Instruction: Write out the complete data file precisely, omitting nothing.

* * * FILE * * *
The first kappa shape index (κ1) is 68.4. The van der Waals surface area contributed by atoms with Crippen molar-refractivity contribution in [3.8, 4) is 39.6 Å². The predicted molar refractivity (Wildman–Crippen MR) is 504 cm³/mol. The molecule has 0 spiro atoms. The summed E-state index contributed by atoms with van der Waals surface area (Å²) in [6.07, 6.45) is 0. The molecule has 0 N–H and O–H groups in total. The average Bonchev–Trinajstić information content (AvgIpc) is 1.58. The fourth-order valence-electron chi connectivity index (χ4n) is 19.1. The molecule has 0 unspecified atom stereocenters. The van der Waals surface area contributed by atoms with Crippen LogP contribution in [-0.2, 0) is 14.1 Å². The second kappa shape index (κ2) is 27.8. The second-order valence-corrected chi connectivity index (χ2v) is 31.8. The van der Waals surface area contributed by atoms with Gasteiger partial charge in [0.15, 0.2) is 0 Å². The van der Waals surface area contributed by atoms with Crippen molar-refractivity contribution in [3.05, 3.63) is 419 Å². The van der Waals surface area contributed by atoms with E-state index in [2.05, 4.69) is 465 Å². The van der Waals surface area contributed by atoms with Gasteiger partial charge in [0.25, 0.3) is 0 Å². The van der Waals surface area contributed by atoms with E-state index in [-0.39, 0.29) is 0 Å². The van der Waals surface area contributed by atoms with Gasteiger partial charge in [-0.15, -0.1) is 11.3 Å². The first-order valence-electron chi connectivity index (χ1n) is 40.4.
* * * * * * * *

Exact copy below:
The first kappa shape index (κ1) is 68.4. The van der Waals surface area contributed by atoms with Crippen molar-refractivity contribution in [3.8, 4) is 39.6 Å². The predicted molar refractivity (Wildman–Crippen MR) is 504 cm³/mol. The molecule has 0 spiro atoms. The summed E-state index contributed by atoms with van der Waals surface area (Å²) in [6.07, 6.45) is 0. The molecule has 0 N–H and O–H groups in total. The average Bonchev–Trinajstić information content (AvgIpc) is 1.58. The fourth-order valence-electron chi connectivity index (χ4n) is 19.1. The molecule has 0 unspecified atom stereocenters. The van der Waals surface area contributed by atoms with Crippen LogP contribution in [-0.2, 0) is 14.1 Å². The second kappa shape index (κ2) is 27.8. The second-order valence-corrected chi connectivity index (χ2v) is 31.8. The van der Waals surface area contributed by atoms with Gasteiger partial charge in [0.15, 0.2) is 0 Å². The van der Waals surface area contributed by atoms with Crippen molar-refractivity contribution in [3.05, 3.63) is 419 Å². The van der Waals surface area contributed by atoms with E-state index in [2.05, 4.69) is 465 Å². The van der Waals surface area contributed by atoms with Gasteiger partial charge in [0.25, 0.3) is 0 Å². The van der Waals surface area contributed by atoms with E-state index in [-0.39, 0.29) is 0 Å². The van der Waals surface area contributed by atoms with Gasteiger partial charge in [-0.15, -0.1) is 11.3 Å². The first-order valence-electron chi connectivity index (χ1n) is 40.4.